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I have a simple table as below in PostgreSQL 13:

table name: newtable1 

field       type 
-----       ----    
Seq         bigserial   
code        varchar     

Seq is the primary key (auto-increment)
Code is a unique key index

Insert Into newtable (Code) Values ('001') On Conflict(Code) Do Nothing   --> Seq value is 1
Insert Into newtable (Code) Values ('001') On Conflict(Code) Do Nothing
Insert Into newtable (Code) Values ('001') On Conflict(Code) Do Nothing

Insert Into newtable (Code) Values ('002') On Conflict(Code) Do Nothing   --> Seq value is 4

Question

Why does the Seq value keep increasing?
Is there any way to only increase the Seq value if it is successfully inserted?

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Why does the Seq value keep increasing?

The reason is that DEFAULT values (and triggers and anything else that might change row values) are applied before checking for duplicates (trying to enter index tuples). And serial numbers are designed to defend against race conditions under concurrent load. The underlying SEQUENCE does not "take back" numbers once it has been incremented. There are other scenarios that would burn serial numbers. So gaps in serial numbers are to be expected. As long as you don't burn numbers at a gigantic rate, this should not be a problem.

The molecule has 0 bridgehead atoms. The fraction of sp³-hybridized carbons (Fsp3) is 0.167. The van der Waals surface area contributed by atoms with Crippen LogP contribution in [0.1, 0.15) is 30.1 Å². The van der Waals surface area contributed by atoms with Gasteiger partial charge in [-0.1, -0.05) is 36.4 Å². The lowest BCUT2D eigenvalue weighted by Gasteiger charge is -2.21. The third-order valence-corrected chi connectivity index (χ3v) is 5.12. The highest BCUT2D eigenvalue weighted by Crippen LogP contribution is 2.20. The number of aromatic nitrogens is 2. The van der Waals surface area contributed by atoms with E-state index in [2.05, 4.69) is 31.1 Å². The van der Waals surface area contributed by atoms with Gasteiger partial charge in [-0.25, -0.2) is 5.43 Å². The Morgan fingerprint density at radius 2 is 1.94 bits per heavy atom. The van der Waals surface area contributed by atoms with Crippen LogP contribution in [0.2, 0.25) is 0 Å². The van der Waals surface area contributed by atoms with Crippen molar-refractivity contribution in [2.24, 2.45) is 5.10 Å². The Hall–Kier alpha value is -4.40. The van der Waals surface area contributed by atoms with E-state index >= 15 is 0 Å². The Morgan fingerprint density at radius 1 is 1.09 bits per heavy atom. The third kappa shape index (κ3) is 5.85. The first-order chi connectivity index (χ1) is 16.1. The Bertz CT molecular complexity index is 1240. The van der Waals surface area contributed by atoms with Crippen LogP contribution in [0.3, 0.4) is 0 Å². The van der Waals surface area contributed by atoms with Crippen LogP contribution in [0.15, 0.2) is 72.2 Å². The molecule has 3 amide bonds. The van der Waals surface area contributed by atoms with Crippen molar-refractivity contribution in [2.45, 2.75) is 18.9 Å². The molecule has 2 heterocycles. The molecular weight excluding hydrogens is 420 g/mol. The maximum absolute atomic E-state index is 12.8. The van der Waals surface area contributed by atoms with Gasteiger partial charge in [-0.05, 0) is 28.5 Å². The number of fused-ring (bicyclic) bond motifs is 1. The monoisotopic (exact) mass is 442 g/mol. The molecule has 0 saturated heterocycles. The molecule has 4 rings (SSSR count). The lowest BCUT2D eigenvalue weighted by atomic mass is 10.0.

Is there any way to only increase the Seq value if it is successfully inserted?

Not without (more or less) seriously compromising performance, like by using SERIALIZABLE transaction isolation or manual locking stategies. That's the reason why the ON CONFLICT clause ("UPSERT") exists in the first place.

If you don't actually have concurrent writes to the same table (are you sure?), this alternative query would avoid burning serial numbers:

INSERT INTO newtable (code)
SELECT '001'
WHERE  NOT EXISTS (SELECT FROM newtable WHERE code = '001';

It's slightly more expensive in the non-conflicting case as it first checks for existence in the index and then actually enters the new row in table and index(es). But slightly faster for conflicting cases. There is a tiny window between checking and writing where race conditions can cause problems under concurrent write load. That's when we use an UPSERT.

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